Colonial Fashion

Is our thirst for Fast Fashion simply continued colonial exploitation?

You may have already heard that the fashion industry is one of the worst polluters in the World. The stats are so awful it’s difficult to know where to start.

By 2014 we were buying 60% more fashion than in 2000. 85% of fashion ends up in dumps, you could fill Sydney Harbour with the waste. It’s 10% of humanity’s carbon emissions – more than shipping and airplanes combined. Fashion collections have gone from two in 2000 to five in 2011, Zara puts out 24 collections a year, H&M up to 16. And 500,000 tonnes of microfibres (= 50Bn plastic bottles), around a third of all microplastics in the oceans, end up in the oceans, in our fish and back inside you every year. Yet the UK government turned down all 17 fast fashion recommendations, as fashion now makes up a significant part of UK GDP.

The industry is fighting regulation and prefers self-regulation, offering us more chances to recycle. An industry desperate to protect corporate and executive profits seems to think trying out new ways to reduce impacts and asking customers to make better choices are the way to go.

But why are we even making fashion abroad and in such numbers?

Films like River Blue and True Cost highlight how fashion impacts most on those that make it, overwhelmingly women in global south countries and their communities. Literally in the film, the rivers run blue with that year’s must-have colour. The villages are toxic dye nightmares, and the system forces the cheapest practices and the lowest wages in tax-free Export Processing Zones hundreds of them spread across the global south.

This disaster of Fast Fashion can’t be fixed with new processes, minor regulation or campaigns as it is also a social justice issue: slave labour in the global south is servicing the global north, it is a story 500 years old.

Corporations transfer the blame to consumers by asking them to choose, while they continue to source and aggressively market environmentally and socially damaging fashion.

Global south countries shouldn’t have to make our fashion for us. These are jobs which have more than a touch of colonialism about them: people effectively have no choice of where to work, are paid below living wages, and face harsh and unregulated working conditions.

The global south shouldn’t have to receive our castoffs. Thousands of tonnes of discarded fast fashion ends up back in global south countries each year, killing local jobs and the local manufacturing sectors. Think you’re doing the right thing donating clothes to charity? Think again. Often these mega-charities cause the suffering they seek to address by harming global south economies.

Should global south countries be focused instead on using their resources to better their countries? Building better hospitals, manufacturing improved equipment for their schools, improving city and rural infrastructure? Are their countries just continuing 500 years of servicing the global north?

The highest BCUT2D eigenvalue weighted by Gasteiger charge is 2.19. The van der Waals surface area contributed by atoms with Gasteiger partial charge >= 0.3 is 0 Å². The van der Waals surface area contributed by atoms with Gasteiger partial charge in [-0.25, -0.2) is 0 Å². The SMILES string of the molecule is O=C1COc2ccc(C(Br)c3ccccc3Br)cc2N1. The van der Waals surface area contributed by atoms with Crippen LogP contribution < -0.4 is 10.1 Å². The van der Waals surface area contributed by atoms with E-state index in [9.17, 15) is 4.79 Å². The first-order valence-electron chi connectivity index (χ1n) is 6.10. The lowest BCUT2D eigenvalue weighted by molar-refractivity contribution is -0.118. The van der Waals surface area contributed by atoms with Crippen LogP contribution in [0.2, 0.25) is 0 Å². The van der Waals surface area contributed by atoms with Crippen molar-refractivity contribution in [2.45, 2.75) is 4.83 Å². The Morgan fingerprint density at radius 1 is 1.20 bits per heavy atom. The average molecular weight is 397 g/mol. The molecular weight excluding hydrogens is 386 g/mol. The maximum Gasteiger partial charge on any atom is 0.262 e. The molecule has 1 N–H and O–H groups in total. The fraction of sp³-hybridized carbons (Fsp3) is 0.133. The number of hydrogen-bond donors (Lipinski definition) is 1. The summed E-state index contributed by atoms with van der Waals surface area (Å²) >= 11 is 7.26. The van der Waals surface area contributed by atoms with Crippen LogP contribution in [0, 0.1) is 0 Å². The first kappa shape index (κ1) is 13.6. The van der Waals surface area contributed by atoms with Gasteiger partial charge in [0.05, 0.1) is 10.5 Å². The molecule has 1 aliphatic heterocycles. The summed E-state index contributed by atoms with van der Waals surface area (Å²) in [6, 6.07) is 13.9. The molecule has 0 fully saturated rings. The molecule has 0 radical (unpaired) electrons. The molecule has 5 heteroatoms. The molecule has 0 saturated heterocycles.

We need to envision a new economic model that means countries work for themselves and more countries in the global north fulfil their own needs. Any new model has to be better than the one that went before, it can’t be about sacrifice as people won’t want it, and politicians won’t be able to implement it. It can’t be more expensive as many people can’t make that choice between cheap fast fashion and ethical clothing, which is the current marketing choice given us.

Imagine cities and their high streets re-designed: Big chain shops, already disappearing, go completely. Smaller shops spring up with fashion designers working locally in these shops, designing and 3D printing or fashioning garments designed to be recycled in the same shop.

Fashion designers get to do what they want to do, not working on the floor of a major retailer but making themselves in their own space. Customers get a unique product, with the cut and design specific to them, not off the rail. Items are made to be remade, so taken back to the shop, squelched, and the material reused. Dyes and material are controlled and recycled in the same place. There’s no transportation so less trucks on the roads, less shipping required. Less materials grown and made. Costs reduced to match Fast Fashion but at a fraction of the environmental and social cost.

The shopping space becomes somewhere more creative, local and homegrown. The city or town space transforms into a now car-free, café rich, local shop social experience where people choose to be, to shop, to work, to live. City space and the right to work for yourself is reclaimed.

And in the global south a similar transformation of cities and towns can be made. Where factories once stood making clothing, where toxic dyes polluted the rivers and castoff clothes littered their dumps, they now make items to benefit the lives of local people. Where waste fashion came in by the container-load now local shops and markets are again making clothes locally.

This is systems change. It is better, it is cleaner, it is fairer. But it will mean moving from a profitable consumption resource heavy model to one that makes money from local growth, reusing what we have. And it must be done globally and soon.

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